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If you think it’s too late for another year-end list for 2014, then you’re clearly an enemy of innovation and progress. So, watch yourself if you don’t want to end up on a list next year of the 10 dumbest things in tech for 2015.

Speaking of which, the good folks at the Information Technology & Innovation Foundation have posted their nominees for their annual Luddite Awards. The ITIF is a “non-partisan research and educational institute” based in Washington, D.C. And this is basically their list of the 10 dumbest things that happened in the world of technology in 2014.

“Technological innovation is the wellspring of human progress,” the ITIF writes. “Despite this, a growing array of interests — some economic, some ideological — now stand resolutely in opposition to innovation.”


The term “Luddite” comes from Ned Ludd, the English dude who kicked off a movement of people who smashed mechanical looms in the 1800s because they were worried that technology would destroy civilization. The ITIF is worried that anti-tech sentiment is on the rise again.

“Fostering an environment in which innovation can thrive means first and foremost actively rejecting the increasingly vocal chorus of ‘neo-Ludditism’ that pervades Western societies today,” ITIF says. “Indeed, if we want a society in which innovation thrives, replacing neo-Ludditism with an attitude of risk taking and faith in the future needs to be at the top of the agenda.”

To find out whether you are pro-innovation and pro-future, or whether you are a sniveling-tin-foil-hat-wearing closet Luddite, the ITIF has a helpful quiz you can take.

When you’re done with that, you can go here to cast your vote (before Feb. 5) for the dumbest person, organization, or idea of 2014. Here’s the list for your quick perusal, with helpful links for more info:

1. The National Rifle Association Opposes Smart Guns: The tech industry says RFID chips fingerprint identification could prevent the wrong people from using guns. The NRA says this is a government conspiracy to violate your gun and privacy rights.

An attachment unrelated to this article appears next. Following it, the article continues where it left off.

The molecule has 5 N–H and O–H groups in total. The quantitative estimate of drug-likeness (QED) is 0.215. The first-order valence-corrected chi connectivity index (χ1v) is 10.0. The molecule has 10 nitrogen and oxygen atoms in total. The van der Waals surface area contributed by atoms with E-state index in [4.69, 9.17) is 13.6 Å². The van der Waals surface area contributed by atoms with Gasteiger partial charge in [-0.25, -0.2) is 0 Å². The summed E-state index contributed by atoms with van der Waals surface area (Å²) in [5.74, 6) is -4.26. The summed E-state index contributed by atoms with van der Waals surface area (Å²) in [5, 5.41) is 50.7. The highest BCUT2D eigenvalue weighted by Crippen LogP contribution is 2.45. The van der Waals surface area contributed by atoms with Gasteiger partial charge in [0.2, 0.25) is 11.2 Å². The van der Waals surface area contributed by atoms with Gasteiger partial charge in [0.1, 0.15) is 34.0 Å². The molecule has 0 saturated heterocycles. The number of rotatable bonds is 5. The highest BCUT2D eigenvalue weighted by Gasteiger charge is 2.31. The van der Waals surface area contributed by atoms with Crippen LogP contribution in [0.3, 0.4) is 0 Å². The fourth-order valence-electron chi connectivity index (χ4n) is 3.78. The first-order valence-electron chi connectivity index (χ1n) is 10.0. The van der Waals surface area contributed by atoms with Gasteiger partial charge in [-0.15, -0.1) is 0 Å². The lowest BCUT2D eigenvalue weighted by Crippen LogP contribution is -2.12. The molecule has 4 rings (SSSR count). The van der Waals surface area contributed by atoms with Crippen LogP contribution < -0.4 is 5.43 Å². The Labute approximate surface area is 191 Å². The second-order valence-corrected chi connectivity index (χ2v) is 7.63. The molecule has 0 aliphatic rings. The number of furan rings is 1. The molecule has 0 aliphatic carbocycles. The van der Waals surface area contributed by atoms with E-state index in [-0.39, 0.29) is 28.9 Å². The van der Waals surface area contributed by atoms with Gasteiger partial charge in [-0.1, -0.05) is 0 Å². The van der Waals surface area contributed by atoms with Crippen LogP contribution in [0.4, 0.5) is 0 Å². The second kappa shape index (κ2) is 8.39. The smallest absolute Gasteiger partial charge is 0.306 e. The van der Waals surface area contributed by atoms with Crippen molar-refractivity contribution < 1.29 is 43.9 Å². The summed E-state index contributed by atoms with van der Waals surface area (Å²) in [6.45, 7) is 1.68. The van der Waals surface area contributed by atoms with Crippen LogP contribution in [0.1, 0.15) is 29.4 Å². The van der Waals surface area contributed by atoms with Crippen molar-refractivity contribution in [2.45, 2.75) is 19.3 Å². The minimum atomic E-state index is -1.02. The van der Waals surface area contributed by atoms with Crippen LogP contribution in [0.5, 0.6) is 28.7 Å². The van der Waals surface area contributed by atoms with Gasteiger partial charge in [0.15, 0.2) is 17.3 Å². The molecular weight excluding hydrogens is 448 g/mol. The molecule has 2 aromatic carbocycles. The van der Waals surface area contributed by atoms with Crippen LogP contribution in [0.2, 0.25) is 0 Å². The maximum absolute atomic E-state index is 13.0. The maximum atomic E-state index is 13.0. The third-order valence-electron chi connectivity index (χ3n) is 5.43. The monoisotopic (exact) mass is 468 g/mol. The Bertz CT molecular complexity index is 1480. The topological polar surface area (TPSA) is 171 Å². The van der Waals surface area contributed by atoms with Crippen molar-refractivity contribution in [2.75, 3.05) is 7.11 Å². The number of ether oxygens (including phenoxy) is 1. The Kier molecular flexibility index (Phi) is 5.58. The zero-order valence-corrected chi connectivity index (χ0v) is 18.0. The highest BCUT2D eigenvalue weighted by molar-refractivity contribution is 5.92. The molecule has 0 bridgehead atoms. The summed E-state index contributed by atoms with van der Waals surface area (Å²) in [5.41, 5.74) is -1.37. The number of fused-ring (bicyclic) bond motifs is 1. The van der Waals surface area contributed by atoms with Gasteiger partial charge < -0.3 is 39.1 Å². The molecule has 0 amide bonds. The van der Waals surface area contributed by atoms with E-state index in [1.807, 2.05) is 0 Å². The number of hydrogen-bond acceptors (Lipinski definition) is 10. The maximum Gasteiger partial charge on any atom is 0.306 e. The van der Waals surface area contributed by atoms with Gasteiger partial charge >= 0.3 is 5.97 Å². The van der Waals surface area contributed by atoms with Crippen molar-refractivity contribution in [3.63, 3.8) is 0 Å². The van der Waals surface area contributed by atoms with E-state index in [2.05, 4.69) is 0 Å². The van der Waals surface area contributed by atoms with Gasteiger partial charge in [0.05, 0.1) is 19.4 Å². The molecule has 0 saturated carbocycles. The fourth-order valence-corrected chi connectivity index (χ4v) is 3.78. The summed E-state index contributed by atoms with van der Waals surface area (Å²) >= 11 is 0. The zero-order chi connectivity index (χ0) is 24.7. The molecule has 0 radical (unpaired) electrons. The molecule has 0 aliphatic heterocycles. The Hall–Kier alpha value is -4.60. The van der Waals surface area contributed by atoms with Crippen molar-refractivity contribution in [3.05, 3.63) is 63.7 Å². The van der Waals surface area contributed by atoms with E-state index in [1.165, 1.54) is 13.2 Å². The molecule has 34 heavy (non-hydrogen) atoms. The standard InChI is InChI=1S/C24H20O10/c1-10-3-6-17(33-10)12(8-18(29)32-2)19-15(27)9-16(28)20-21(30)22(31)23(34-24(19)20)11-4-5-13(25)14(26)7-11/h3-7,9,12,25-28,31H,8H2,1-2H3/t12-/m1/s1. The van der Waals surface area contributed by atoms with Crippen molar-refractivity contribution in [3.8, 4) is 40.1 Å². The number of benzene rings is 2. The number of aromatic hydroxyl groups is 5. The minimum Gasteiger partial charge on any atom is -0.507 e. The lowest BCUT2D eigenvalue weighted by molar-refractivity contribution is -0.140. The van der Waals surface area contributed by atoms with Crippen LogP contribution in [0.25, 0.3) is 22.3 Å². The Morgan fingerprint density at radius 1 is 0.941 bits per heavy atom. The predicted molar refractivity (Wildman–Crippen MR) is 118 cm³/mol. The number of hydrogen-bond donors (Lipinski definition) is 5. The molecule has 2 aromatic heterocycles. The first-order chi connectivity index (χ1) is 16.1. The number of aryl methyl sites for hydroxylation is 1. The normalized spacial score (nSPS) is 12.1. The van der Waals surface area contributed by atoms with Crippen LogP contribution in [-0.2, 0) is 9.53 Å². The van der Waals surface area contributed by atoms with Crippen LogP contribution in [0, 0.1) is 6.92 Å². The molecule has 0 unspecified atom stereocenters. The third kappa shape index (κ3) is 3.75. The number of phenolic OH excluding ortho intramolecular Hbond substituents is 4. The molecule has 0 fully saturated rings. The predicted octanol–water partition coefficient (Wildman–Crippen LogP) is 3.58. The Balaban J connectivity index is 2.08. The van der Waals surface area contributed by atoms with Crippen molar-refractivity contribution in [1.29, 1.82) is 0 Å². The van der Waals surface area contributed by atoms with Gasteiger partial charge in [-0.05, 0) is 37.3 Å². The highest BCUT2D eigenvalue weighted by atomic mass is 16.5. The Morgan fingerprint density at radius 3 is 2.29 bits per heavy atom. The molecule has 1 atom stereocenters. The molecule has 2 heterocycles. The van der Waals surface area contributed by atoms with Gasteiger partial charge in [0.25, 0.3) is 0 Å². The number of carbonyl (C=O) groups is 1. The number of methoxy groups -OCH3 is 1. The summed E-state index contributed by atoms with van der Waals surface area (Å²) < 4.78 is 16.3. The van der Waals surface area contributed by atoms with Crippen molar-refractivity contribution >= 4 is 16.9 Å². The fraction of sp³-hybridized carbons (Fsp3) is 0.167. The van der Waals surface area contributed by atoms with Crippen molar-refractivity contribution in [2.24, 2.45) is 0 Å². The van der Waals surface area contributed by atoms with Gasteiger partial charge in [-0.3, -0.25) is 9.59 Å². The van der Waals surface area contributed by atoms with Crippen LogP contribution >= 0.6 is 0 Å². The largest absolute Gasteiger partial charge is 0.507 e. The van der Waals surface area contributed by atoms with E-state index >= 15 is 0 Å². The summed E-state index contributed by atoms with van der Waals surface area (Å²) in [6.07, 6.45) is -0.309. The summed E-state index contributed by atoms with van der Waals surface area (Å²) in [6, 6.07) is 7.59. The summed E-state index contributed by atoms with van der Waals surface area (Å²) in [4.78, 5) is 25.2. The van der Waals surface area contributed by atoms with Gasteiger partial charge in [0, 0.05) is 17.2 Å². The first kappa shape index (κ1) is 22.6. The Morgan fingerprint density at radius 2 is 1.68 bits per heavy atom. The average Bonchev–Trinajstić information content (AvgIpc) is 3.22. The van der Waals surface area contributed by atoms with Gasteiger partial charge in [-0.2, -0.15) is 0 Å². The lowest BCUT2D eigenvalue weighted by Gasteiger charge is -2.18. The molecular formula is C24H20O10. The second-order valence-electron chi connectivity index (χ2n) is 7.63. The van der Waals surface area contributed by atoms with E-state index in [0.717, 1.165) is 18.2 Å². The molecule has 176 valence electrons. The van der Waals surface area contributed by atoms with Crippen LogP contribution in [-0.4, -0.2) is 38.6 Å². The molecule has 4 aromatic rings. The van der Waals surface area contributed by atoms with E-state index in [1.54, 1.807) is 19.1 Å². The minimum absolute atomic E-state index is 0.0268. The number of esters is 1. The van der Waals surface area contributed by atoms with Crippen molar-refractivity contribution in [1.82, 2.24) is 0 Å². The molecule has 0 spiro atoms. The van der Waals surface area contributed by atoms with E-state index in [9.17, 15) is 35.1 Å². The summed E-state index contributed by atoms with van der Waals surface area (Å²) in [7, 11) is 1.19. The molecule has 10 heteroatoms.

2. The Vermont Legislature Passes Law Requiring GMO Food Labeling: Vermont wants anything genetically modified to be labeled. Food industry sues, saying genetically modified food is just fine.

3. Arizona, Michigan, New Jersey, and Texas Take Action to Prevent Tesla From Opening Stores to Sell Cars Directly to Consumers: Tesla wants to sell its cars when it wants, how it wants. Some states want to protect the dealerships that sell most other cars.

4. The French Government Stops Amazon From Providing Free Shipping on Books: France banned free shipping and the 5 percent discount from Amazon on books. Amazon pretty much sidestepped the ban.

5. “Stop Smart Meters” Seeks To Stop Smart Innovation in Meters and Cars: This organization says smart meters being put on people’s houses could be health hazards and hurt privacy. Tech industry says, “Huh?”

6. Free Press Lobbies for Rules to Stop Innovation in Broadband Networks: This is a little vague since the Free Press campaigns for things like Net Neutrality and support for municipal broadband. But let’s assume the tech industry thinks they’re all bad for the future.

7. New York State Cracks Down on Airbnb and its Hosts: New York says Airbnb is giving rise to illegal rentals. Airbnb says NY is standing in the way of freedom and the rights of property owners.

8. Virginia and Nevada Take On Ride Sharing: Uber and Lyft have regulators in those states taking steps to protect the taxi industry. And from the perspective of the tech industry, the future has no greater enemy than cabs.

9. The Media and Pundits Claiming That “Robots” Are Killing Jobs: The dreaded media are up to their old tricks, stirring up fears that robots are killing the economy. Nonsense, says the tech industry.

10. The Electronic Frontier Foundation’s Opposition to Health IT: This is also broad, but in general, EFF has been raising red flags about the need for greater privacy rules around digital health information. Tech says it needs to be able to share and digitize more information to bring greater efficiency to health IT.

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